Even the CISSP itself has later certifications that can be obtained to address focus in professional development, like the Information Systems Security Architecture Professional (CISSP-ISSAP), Information Systems Security Engineering Professional (CISSP-ISSEP), or the Information Systems Security Management Professional (CISSP-ISSMP), but these upgrades lack the appeal that the CISSP itself holds. Checks on job sites like Monster.com or The Ladders show plenty of jobs that require the CISSP as an employment requirement or preference for selection, while the others are seen far less often. Interestingly, the CISSP is often seen on postings that are not Information Security focused like IT Directors, Enterprise Architects and even some CIO positions. This general value is what people are chasing after, when they set the CISSP as their goal in professional development, without understanding why this apparent “super Security+” designation is rated as it is.
In fact, some practitioners argue very strongly against earning the CISSP designation like the discussion in 2012’s Black Hat InfoSec conference called “Why you should not get a CISSP.” These claims typically address the CISSP as it is an expanded entry-level certification, rather than its obvious employment benefit indicates. Complaints are being made towards the CISSP’s scope is too broad (often described as “an inch deep, a mile wide”), even though many organizations around the world depend on legacy networks and servers designed when the 8086 chip was the height of computing power. The “aging” Common Body of Knowledge (CBK) required for the exam itself is constantly being addressed in its third major revision, although its content is updated annually because both attack forms and defensive measures enjoy an almost constant state of evolution. Preparing for the CISSP exam is like trying to prepare for a dissertation defense across all aspects of security in all environments that could be found still in use – and questions can even come from recent events in the news, so a practitioner must be up to date on emergent issues when they step into the testing environment.
In order to obtain a CISSP, the only knowledge is not the ticket – passing the exam (700/1000) alone is not actually the gateway to this prize. Like older trades, obtaining the CISSP designation also requires documented experience covering 5 years of work in at least two of the Ten Domains of Information Security (areas of the CBK), and also an endorsement from another CISSP. People taking a Boot Camp or studying the resources for test-taking often find themselves equipped with the Associate of (ISC)2 for CISSP, which is not particularly desired in employment unless a hiring officer requires it in lieu of an actual CISSP, while you obtain the necessary time in the field and impress another CISSP holder with your knowledge and successes to obtain their endorsement.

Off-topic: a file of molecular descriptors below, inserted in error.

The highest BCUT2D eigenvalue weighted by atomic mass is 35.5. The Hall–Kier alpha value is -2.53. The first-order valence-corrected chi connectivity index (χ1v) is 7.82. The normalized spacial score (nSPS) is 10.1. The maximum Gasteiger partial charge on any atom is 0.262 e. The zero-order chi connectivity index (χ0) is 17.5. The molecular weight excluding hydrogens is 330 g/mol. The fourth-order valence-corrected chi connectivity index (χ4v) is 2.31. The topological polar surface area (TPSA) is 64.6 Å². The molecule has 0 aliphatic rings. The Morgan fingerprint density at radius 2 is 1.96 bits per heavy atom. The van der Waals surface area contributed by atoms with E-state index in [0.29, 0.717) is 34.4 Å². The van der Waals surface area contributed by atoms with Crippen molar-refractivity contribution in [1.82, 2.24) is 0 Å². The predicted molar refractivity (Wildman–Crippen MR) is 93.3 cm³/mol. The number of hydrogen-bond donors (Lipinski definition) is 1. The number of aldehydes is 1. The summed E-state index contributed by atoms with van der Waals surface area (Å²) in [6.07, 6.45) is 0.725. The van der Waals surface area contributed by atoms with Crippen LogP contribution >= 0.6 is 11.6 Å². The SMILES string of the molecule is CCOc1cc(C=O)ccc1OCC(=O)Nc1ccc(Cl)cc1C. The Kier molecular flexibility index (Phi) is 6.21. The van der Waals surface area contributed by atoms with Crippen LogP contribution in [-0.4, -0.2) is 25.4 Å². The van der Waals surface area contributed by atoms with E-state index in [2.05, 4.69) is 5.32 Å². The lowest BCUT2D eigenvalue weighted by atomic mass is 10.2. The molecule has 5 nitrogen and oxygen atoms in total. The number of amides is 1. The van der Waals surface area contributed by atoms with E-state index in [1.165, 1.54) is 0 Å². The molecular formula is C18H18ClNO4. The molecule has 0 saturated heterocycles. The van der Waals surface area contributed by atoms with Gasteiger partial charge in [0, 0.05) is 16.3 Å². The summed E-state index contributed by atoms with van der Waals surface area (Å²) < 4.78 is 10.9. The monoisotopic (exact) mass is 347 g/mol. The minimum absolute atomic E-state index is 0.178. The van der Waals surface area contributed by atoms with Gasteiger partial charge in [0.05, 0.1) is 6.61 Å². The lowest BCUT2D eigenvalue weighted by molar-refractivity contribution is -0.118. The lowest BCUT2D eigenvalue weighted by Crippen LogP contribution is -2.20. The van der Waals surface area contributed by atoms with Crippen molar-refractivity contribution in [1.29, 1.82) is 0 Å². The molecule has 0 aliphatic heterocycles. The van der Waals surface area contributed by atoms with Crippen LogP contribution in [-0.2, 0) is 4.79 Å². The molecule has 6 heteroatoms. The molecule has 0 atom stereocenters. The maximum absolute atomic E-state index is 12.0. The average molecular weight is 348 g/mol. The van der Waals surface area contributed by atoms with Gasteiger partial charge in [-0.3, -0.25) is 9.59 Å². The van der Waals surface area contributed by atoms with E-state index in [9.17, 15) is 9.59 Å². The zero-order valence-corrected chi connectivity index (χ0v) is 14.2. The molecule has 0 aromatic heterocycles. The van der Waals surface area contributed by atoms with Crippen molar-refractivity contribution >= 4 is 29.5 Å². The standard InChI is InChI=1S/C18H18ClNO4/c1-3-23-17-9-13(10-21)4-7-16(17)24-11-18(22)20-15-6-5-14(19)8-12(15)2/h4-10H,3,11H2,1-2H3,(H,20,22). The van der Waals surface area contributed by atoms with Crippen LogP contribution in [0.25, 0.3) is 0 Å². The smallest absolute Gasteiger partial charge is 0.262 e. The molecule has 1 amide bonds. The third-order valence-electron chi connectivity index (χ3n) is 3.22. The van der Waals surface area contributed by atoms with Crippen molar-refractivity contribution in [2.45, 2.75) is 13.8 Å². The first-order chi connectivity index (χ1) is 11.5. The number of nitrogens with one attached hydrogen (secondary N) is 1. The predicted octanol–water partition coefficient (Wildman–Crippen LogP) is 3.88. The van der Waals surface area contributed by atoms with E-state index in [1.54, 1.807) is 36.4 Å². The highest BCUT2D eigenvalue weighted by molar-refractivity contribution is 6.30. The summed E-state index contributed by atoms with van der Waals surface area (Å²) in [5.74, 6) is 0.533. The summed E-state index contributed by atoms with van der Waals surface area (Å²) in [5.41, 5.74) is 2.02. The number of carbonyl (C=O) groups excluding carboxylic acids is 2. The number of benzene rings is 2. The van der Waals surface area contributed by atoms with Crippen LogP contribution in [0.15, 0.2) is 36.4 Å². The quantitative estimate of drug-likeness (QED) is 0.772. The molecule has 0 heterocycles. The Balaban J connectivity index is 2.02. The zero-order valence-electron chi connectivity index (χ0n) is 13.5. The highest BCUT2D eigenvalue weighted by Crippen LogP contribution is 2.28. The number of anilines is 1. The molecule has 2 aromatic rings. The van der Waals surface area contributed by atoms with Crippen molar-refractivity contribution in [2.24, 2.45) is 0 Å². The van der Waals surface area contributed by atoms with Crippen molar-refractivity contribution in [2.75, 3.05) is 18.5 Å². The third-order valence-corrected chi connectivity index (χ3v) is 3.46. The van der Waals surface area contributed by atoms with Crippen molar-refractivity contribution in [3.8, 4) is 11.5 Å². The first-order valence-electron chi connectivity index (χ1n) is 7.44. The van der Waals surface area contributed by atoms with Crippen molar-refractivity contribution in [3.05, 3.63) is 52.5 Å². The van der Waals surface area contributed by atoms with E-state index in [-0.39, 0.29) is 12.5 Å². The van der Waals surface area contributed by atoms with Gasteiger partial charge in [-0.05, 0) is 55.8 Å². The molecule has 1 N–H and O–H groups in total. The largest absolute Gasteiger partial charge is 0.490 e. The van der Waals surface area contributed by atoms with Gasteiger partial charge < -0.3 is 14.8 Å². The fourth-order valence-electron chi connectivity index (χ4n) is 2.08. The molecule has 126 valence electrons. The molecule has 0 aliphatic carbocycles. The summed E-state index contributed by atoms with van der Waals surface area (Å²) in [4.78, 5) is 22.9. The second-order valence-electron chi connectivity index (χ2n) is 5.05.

This is the way of many trade Guilds, where experience during the process of advancement as an Apprentice and Journeyman eventually gains the designation of trade Mastery after other tradesmen accord their recommendation of your skills and knowledge. This process reveals the CISSP perfection ahead of other professional certifications, because it does not introduce a new skill set that you will bring to your employer once assimilated, but instead it identifies a general skill set of trade-craft and a personal achievement in your career that has been verified and recommended by at least one other Master of the trade. Holding a CISSP neither will automatically make you a better CIO, nor it will allow you to brandish the power of certification and banish all hackers from your organization’s network boundaries - thoughtfully, it does allow you to make your touch upon information security through many different techniques and technologies. It helps to understand the type of needs that must be addressed when the next form of malware is released and DR needs to be implemented.
The CISSP is not a “gold star” to demonstrate your perfect attendance in school, it is instead a “brass ring” to be reached for all your career way long. Back in the early 20th century, public carousels were very popular forms of entertainment. The outer ring of horses do not move like their inner companions, that is why riders there were offered another task – to catch rings held around the carousel. Most were just for fun, but a few brass rings allowed the winners to take a free ride or other desirable reward. The “brass ring” has come to stand for “reaching towards the greatest goal” and the CISSP has become that goal in the Information Security arena. Those, who gain its designation, find hiring preferences and requirements fallen aside in their search for a job amidst an increasingly hostile hiring environment. However, the requirements for ethical conduct and continued professional development (at least 120 CPEs every 3 years, at least 20 per year) indicate that the value ascribed to these masters of their field will be updated to address, emerging threats to our interconnected global network.
Critics leave aside those, who understand the value of mastery in their trade. They can reach for this brass ring and wield their professional designation to the development of their employer and other IT professionals in turn. The guild system may seem outdated in today’s world, but like other skilled tradesmen, the value here can be measured and it is being weighed adequately in today’s job market. If you want to excel, then pursue this as a mark of.
Mastery in our trade!